At school, we are encouraged to pursue further education and once we graduate, we are thrust into a culture of workism. Throughout my education, I wholeheartedly believed that achieving high grades and attending university would determine whether I could get a “good” job, unaware that employers preached “experience!” or that ethnic minorities are less likely to get a graduate job compared to our white counterparts. Evidently, academics aren’t everything and I’m beginning to understand that perceiving jobs as being “good” or “bad” is reductive and irrelevant in building a life that’s purposeful and enjoyable. I’m not suggesting that school and work aren’t important, they are, but to me, the education that occurs outside of these settings, is invaluable.
Being creative is powerful and fun
I agree with the 16.7% of people aged 16-24, who felt they should have been taught technical creativity, such as graphic design, at school. Looking back, I wish creativity was championed with the same enthusiasm as academia is. GCSE textiles, one of the few creative options available at my school, was undoubtedly my favourite subject because it allowed me to express myself in a unique way. The process of learning a craft is often slow and challenging; it taught me to be patient and value the privilege of learning something new. It is only recently, at times when I have struggled with my mental health that I’ve appreciated the power of creativity and the way that writing poetry or painting can often be liberating.
Periods are more than just bleeding a few days a month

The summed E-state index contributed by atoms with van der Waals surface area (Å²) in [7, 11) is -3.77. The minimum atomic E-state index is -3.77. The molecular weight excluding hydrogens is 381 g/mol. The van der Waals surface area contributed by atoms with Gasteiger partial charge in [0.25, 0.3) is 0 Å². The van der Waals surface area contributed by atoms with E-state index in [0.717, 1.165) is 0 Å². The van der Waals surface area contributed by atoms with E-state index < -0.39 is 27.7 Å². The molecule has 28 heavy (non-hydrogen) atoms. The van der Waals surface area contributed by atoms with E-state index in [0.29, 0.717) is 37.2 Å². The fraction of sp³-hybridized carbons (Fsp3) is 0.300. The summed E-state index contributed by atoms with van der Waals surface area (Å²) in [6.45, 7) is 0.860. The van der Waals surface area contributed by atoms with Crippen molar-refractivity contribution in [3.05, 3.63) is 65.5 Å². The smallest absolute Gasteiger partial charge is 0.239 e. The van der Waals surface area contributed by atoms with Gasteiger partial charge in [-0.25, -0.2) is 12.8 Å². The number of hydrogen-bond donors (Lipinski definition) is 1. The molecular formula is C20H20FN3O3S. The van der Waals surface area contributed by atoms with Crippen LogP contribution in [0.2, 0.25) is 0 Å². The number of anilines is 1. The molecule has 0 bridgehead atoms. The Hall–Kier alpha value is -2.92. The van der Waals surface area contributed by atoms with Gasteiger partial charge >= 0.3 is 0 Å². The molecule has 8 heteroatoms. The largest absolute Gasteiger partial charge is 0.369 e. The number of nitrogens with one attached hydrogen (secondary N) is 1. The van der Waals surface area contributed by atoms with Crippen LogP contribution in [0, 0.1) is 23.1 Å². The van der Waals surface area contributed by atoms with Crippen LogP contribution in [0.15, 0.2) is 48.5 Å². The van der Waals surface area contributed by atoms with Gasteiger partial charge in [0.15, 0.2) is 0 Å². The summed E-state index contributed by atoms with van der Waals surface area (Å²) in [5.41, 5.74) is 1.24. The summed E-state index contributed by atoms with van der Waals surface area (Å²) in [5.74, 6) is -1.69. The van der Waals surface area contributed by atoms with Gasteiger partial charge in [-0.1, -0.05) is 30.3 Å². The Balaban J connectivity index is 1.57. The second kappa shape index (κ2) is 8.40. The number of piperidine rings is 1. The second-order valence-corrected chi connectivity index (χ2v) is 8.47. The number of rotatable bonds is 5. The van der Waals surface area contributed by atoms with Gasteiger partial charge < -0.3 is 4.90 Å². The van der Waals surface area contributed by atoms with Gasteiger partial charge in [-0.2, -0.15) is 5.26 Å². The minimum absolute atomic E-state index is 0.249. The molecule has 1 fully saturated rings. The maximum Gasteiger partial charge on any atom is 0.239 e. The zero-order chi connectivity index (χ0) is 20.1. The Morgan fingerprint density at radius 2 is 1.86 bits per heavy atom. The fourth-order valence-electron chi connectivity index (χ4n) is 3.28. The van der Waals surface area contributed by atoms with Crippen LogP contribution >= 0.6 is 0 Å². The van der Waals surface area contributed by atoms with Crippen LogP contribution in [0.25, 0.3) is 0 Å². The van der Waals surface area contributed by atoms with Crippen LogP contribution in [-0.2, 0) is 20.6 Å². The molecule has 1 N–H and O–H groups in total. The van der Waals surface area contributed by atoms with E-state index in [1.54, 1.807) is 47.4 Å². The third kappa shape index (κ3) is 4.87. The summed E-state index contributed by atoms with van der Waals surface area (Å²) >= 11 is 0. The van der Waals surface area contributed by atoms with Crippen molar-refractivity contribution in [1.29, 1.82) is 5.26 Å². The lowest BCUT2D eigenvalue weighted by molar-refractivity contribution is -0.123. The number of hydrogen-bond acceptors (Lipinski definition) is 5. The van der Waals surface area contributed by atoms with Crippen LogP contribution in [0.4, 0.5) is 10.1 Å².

I recently learnt that people who bleed are on a constant cycle and there are phases to this cycle that impact our mood, our mental and physical wellbeing, our gut health and so much more. Periods are essentially at the centre of life but it is still taboo, with 48% of girls feeling embarrassed by their periods, according to Plan UK, and period poverty keeping girls out of education in the UK and across the globe. I started my period at 13, not truly knowing what I was experiencing because my period education at school consisted of watching a brief video with only the girls in our year. Perhaps if this education was inclusive of girls and boys, there’d be less stigma around periods which is as natural to many of us as breathing.
While I do wish I had been taught these lessons during my teenage years, there are some incredible organisations campaigning now with the aim to diversify school education here in the UK. The ‘Teach The Future’ campaign has started a petition for climate education to be made a priority in schools. Free Periods’ mission is to destigmatise periods and they have campaigned to make sanitary products freely accessible in schools. The Black Curriculum has an ongoing campaign to make Black British history mandatory in the national curriculum. Finally, Our Streets Now have launched their new campaign, Our Schools Now, to educate students about public sexual harassment.
Hani Thapa is an English Literature graduate based in Surrey, UK. She most recently worked in the public sector and is currently focusing on growing her writing experience. Hani has recently started a blog – her personal writing and portfolio can be viewed here.
Edited by Stephanie Kleanthous